Mary Finnerty came to the Northern Virginia forum on American families last weekend pulling a red toy wagon stuffed with roses. The flowers, she said, "represented the short life and martydom of the preborn babies" who are aborted.
Finnerty, president of Virginia Right to Life Inc., was one of more than 300 persons taking part in the Northern Virginia Family Forum, a prelude to the White House Conference on Families which will be held in Baltimore this summer.
Her idea for the little red wagon came from the executive director of the national conference, John Carr, who said recently the nationwide meetings have been dominated more and more by political issues where participants "see this as a forum to pull their little red wagons across the stage."
Already, in several states, that changing focus has become apparent, with several groups jockeying for control of their delegations.
The Northern Virginia conference, held at George Mason University last weekend, drew a variety of groups, and more than 100 persons spoke about the issues they want the 10 delegates from Northern Virginia to take to the White House conference.
Carri Downs, a 17-year-old high school student from Chantilly School, raised a few eyebrows when she told the forum that a mother's place should be in the home with her children, who might feel cheated if she were not there. b
"A family is a situation where the mother and father are married and children are born from a loving and beautiful relationship."
Downs also had definite ideas about sex education. "Sex education should be taught at home, by the parents," she said.
One couple, Lawrence and Sue King, both 41, said they were encouraged by some of the comments at the forum.
"People are becoming fearful that there may be attempts to redefine the family to something other than that based on marriage, blood relations or adoption to include gays and lesbians," the Kings told the audience. "We want to support the traditional family. It's been great to come here today and find that we are not alone."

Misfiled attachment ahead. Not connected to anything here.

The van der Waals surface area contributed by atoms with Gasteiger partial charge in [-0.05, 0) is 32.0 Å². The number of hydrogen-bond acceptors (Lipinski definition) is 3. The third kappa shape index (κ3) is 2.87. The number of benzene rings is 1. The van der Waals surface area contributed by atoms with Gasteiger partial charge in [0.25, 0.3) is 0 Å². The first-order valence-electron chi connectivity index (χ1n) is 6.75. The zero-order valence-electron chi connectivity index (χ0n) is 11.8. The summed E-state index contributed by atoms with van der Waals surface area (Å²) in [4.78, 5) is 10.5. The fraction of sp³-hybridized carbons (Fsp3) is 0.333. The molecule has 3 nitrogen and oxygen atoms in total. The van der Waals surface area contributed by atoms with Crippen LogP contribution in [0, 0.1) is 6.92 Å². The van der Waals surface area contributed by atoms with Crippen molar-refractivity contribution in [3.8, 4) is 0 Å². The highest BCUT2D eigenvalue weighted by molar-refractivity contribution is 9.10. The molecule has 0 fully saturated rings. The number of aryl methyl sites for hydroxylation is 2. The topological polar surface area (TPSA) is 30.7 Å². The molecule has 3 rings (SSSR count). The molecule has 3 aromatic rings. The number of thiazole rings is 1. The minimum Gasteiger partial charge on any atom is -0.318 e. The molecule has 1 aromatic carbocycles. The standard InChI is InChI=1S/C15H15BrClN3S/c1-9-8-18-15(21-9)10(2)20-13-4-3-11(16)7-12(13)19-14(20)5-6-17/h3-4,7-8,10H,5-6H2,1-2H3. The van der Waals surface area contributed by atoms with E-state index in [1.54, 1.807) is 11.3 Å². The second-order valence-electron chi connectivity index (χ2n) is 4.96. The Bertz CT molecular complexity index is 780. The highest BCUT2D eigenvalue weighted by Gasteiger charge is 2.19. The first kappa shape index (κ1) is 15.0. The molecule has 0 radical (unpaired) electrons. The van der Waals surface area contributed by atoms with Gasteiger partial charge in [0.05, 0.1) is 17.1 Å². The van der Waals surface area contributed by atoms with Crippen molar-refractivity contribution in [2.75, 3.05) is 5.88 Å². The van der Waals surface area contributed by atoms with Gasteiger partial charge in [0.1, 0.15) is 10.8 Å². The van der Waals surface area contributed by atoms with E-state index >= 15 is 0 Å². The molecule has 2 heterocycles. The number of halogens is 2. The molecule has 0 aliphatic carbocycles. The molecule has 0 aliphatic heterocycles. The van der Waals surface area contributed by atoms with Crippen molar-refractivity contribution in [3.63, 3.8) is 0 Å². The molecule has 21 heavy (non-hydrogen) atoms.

Mike Barber, of Reston, a 31-year-old member of the Gay Activists Alliance, called for an end to discrimination against "families with gays."
"Homosexuals can't get jobs with the CIA or the FBI, and things like that cause stresses within the family," he said."Get the bigots and their allies in government off our backs."
Several witnesses criticized current personal attitudes and said the "self-serving and self-gratifying 'Me Generation'" was disrupting communication in many families.
Education systems also came in for some criticism by speakers who contended that many "family issues that should be dealt with at home" are being discussed in classrooms.
"What you will find here is how schools can interfere in and not reinforce family life," said Finnerty in describing a state Education Department pamphlet about sexual issues. Finnerty contended that pamplets such as the Education Department publication, which deals frankly with questions about "sexual intercourse, masturbation . . . causes anxiety and too much curiosity in children."
Forum coordinator Gaynell Poulton, who has seven children, said she is trying to have tapes of the forum placed in local libraries.
"This is what people feel, in their own minds, what the people really feel is right and wrong with family life today," she said. "And the most exciting thing is that everything has been different. I haven't heard the same thing twice."